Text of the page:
The Queen of Sheba & My Cousin the Colonel eBook

This eBook from the Gutenberg Project consists of approximately 226 pages of information about The Queen of Sheba & My Cousin the Colonel.

“At the Schweizerhof,” replied Flemming.  “I always take the hotel nearest the station.  Few Americans go there, I fancy.  It is wonderfully and fearfully Swiss.  I was strolling in here to look through the register for some American autographs when I ran against you.”

“You had better bring your traps over here.”

“It would not be worth while.  I am booked for Paris to-morrow night.  Ned—­come with me!”

“I can’t, Flemming; I have agreed to go to Chamouni with the Denhams.”


“That is like advising a famishing man not to eat his last morsel of food.  I have a presentiment it will all end there.  I never had a presentiment before.”

“I had a presentiment once,” said Flemming impressively.  “I had a presentiment that a certain number—­it was number twenty-seven—­would draw the prize in a certain lottery.  I went to the office, and number twenty-seven was one of the two numbers unsold!  I bought it as quick as lightning, I dreamed of number twenty-seven three successive nights, and the next day it drew a blank.”

“That has the ring of the old Flemming!” cried Lynde, with an unforced laugh.  “I am glad that I have not succeeded in turning all your joyous gold into lead.  I’m not always such dull company as I have been to-night, with my moods and my presentiments.  I owe them partly, perhaps, to not seeing Miss Denham to-day, the aunt having a headache.”

“You were not in a rollicking humor when I picked you up.”

“I had been cruising about town all the morning alone, making assaults on the Musee Fol, the Botanic Garden, and the Jewish Synagogue.  In the afternoon I had wrecked myself on Rousseau’s Island, where I sat on a bench staring at Pradier’s poor statue of Jean Jacques until I fancied that the ugly bronze cannibal was making mouths at me.  When the aunt has a headache, I suffer.  Flemming, you must see Miss Denham, if only for a moment.”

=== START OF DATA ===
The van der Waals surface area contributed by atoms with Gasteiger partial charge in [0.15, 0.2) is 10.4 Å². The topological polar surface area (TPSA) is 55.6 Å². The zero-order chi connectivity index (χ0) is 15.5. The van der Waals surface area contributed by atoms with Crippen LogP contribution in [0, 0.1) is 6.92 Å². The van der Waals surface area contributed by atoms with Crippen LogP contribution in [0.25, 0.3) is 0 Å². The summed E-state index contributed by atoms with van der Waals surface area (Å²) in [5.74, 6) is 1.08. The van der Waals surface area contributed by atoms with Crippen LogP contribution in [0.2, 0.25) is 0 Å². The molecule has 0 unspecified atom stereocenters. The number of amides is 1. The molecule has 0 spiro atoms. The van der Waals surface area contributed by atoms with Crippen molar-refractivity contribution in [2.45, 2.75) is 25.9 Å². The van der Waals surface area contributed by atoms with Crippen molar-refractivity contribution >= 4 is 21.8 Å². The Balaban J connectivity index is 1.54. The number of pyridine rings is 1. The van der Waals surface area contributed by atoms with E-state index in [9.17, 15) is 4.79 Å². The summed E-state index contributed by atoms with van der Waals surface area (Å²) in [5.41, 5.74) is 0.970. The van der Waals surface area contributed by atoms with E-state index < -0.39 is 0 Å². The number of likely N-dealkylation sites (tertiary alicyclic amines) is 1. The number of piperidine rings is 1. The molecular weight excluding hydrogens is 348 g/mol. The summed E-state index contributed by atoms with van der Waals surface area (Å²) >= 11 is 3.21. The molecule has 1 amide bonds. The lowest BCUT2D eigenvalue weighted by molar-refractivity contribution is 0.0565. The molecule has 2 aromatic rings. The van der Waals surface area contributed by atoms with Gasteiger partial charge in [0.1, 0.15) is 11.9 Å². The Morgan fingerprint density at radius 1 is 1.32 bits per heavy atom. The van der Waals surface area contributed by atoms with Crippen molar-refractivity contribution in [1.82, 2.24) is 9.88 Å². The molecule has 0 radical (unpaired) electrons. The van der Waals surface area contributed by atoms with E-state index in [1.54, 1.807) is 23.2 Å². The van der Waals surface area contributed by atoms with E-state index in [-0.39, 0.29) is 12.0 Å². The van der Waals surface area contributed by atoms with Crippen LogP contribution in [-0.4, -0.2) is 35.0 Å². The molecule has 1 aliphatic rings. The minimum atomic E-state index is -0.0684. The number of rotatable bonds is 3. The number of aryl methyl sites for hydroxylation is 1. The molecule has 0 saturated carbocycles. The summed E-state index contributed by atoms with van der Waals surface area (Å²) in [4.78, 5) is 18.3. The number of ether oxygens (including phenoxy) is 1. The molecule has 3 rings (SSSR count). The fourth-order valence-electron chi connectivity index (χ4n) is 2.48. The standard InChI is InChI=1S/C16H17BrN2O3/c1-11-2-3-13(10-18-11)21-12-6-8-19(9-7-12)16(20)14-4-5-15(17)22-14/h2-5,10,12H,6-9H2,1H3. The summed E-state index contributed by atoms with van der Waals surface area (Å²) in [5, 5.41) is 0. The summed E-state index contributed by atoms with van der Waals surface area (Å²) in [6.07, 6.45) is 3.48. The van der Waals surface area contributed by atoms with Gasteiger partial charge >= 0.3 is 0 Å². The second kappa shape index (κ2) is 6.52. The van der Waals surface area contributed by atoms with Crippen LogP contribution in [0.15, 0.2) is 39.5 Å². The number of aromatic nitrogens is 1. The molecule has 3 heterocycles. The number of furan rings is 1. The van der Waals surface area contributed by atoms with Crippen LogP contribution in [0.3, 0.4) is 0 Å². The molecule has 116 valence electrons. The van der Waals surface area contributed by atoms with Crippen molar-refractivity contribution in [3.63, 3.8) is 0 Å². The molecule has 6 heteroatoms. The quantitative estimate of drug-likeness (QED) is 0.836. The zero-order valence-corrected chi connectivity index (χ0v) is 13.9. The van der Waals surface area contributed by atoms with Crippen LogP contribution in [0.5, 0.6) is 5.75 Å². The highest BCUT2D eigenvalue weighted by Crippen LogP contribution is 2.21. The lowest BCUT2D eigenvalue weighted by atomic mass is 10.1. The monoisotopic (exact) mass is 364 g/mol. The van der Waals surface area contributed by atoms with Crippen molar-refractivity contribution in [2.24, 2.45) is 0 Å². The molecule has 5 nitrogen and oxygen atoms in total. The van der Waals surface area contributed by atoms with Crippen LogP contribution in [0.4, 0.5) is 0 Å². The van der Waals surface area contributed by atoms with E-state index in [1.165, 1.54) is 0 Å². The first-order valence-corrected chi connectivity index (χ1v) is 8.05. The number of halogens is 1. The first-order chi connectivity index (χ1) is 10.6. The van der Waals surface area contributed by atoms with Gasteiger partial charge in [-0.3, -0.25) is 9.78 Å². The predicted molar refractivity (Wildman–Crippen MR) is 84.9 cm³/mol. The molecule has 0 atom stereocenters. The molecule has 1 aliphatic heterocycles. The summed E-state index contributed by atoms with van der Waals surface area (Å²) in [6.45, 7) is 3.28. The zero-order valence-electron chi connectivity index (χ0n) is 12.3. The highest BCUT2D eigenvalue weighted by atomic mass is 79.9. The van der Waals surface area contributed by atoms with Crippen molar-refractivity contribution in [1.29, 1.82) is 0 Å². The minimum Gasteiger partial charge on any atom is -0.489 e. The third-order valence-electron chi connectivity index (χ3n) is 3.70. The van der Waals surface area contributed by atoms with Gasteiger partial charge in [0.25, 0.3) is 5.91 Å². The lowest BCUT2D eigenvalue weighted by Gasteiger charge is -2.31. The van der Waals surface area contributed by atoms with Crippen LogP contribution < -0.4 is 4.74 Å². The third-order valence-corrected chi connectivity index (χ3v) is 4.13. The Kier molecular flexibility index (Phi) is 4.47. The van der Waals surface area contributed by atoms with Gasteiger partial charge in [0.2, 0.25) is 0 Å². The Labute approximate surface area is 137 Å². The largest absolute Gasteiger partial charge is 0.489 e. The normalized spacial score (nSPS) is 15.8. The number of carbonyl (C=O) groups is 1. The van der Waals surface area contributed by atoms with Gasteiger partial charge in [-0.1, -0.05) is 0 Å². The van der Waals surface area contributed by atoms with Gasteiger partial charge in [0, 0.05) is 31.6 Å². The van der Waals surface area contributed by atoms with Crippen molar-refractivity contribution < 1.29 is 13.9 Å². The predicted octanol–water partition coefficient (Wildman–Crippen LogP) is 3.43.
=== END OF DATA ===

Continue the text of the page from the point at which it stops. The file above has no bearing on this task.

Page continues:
“Of course I should like to see her, Ned.”

“You do not leave until evening,” Lynde said, reflecting.  “I think I can manage a little dinner for to-morrow.  Now let us take a breath of fresh air.  I know the queerest old nook, in the Rue de Chantpoulet, where the Bavarian beer is excellent and all the company smoke the most enormous porcelain pipes.  Haven’t I hit one of your weaknesses?”

“You have hit a brace!”



When Edward Lynde returned to the hotel that night, after parting with Flemming at the head of a crooked, gable-hung street leading to the Schweizerhof, the young man regretted that he had said anything on the subject of the Denhams, or rather, that he had spoken of the painful likeness which had haunted him so persistently.  The friends had spent the gayest of evenings together at a small green-topped table in one corner of the smoky cafe.  Over their beer and cheese they had

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The Queen of Sheba & My Cousin the Colonel from Project Gutenberg. Public domain.
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